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Extending Netdude

Netdude is designed to provide a core set of functionality upon which protocol and feature support can be built in a modularized fashion. The mechanism used to achieve this is the dynamic linker library, libdl. Well actually it's the libtool wrapper, libltdl [Libtool], to keep life simple. Therefore, Netdude plugins come as platform-dependant normal binary code in shared libraries. They're not interpreted scripts.

When Netdude starts, it scans specific directories for plugins, dynamically opens them and looks for special symbols, actually hooks that provide callback implementations. The plugins are then initialized and hooked into the GUI as menu entries etc. The directories Netdude looks at can always be obtained by issuing the following commands, either at the command line or in your build scripts:

  • netdude --plugindir: this outputs the system-wide directory in which feature plugins are installed.

  • netdude --protodir: this outputs the system-wide directory in which protocol plugins are installed.

Usually the names will be /usr/share/netdude/plugins and /usr/share/netdude/protocols, or the /usr/local versions thereof. To allow users to install plugins privately, the directories ~/.nd/plugins and ~/.nd/protocols can also be used.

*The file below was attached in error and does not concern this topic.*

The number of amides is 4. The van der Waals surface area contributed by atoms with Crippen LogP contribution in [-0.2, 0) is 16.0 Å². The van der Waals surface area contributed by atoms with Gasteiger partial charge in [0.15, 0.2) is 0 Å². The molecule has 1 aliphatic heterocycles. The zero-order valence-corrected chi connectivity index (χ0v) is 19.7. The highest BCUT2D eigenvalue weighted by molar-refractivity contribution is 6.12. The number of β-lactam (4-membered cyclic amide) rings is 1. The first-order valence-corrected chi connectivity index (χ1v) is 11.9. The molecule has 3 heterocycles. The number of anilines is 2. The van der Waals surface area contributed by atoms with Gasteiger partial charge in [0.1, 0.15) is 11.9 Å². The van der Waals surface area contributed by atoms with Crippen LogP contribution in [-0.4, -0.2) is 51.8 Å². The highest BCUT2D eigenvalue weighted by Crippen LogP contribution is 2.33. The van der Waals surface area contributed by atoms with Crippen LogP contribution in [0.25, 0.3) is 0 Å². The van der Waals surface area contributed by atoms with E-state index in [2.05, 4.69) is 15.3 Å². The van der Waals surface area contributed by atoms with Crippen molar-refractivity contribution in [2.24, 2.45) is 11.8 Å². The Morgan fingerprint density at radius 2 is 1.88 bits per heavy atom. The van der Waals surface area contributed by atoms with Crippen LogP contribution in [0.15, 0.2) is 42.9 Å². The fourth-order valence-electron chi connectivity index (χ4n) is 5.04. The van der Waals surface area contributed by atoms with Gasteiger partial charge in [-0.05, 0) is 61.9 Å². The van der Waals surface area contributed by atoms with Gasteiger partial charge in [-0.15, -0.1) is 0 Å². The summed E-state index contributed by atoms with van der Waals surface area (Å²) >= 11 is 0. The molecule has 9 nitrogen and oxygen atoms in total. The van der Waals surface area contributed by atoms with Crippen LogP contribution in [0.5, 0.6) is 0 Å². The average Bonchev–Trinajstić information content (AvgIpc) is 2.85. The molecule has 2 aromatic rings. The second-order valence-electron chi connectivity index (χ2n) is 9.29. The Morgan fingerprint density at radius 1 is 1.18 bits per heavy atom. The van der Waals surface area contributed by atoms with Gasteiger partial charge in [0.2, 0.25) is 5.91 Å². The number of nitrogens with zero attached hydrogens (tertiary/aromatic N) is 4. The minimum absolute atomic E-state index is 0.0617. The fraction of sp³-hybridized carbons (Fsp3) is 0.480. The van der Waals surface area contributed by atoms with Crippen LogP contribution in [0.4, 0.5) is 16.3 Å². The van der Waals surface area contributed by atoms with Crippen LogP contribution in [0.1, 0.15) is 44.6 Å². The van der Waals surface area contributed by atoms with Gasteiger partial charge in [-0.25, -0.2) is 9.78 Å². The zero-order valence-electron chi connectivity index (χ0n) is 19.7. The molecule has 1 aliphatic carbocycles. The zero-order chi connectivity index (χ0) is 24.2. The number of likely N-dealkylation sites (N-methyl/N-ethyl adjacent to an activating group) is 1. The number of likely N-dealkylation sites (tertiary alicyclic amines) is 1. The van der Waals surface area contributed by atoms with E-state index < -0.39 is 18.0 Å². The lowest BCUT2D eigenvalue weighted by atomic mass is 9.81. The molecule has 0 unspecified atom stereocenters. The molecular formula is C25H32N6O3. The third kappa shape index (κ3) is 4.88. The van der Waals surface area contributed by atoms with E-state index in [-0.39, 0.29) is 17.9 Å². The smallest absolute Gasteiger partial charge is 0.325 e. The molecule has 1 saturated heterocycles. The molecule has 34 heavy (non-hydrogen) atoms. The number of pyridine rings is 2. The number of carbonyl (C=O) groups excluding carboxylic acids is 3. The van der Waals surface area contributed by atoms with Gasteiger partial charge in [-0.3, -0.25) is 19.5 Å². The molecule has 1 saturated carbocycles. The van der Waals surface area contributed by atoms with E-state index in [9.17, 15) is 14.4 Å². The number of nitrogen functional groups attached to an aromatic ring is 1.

In order to compile new code using the Netdude API, you'll need to include Netdude's header files. You can obtain the directory in which Netdude's header files are installed using the command netdude --includedir. If you add that directory to the include path of your build environment (that's already done for you in the code templates), you can then access the header files as in the following example.

#include <netdude/nd_packet.h>

You can always check if a plugin was loaded correctly by looking at Netdude's About menu, which will list the loaded plugins and display info dialogs about them upon request:

Netdude's About menu.

Writing A Plugin

Why would one want to write a Netdude feature plugin? Well, Netdude plugins basically only need to provide one big hook that serves as the entry point into the plugin. In that callback implementation, the plugin can do anything the author desires -- iterate over packets, manipulate packets, gather statistics, etc.

Writing a feature plugin for Netdude is easy, assuming you have reasonable knowledge of the Netdude API (see also the API documentation). If you don't have an existing codebase for Netdude plugins, I suggest you start by downloading the Netdude plugin code template, available from the Netdude download page.

Extract the tarball. If you want to keep multiple plugins in your package, add a directory for each one and update and the Makefile.ams accordingly. Details of handling the auto* tools are beyond the scope of this document, please consult the appropriate documentation [Autoconf] [Automake]. If you feel you're in trouble, please ask for help on the Netdude mailing lists. For the rest of this section we'll assume that you have a working build environment for your plugin(s).

The following piece of code, taken from nd_plugin.h, lists the callbacks you can provide in your plugin. You may leave out some if you wish, they all get initialized to no-ops by default.

typedef struct nd_plugin
  const char *(*name) (void);
  const char *(*description) (void);
  const char *(*author) (void);
  const char *(*version) (void);

  int         (*run) (ND_Trace *trace);

  char        *filename;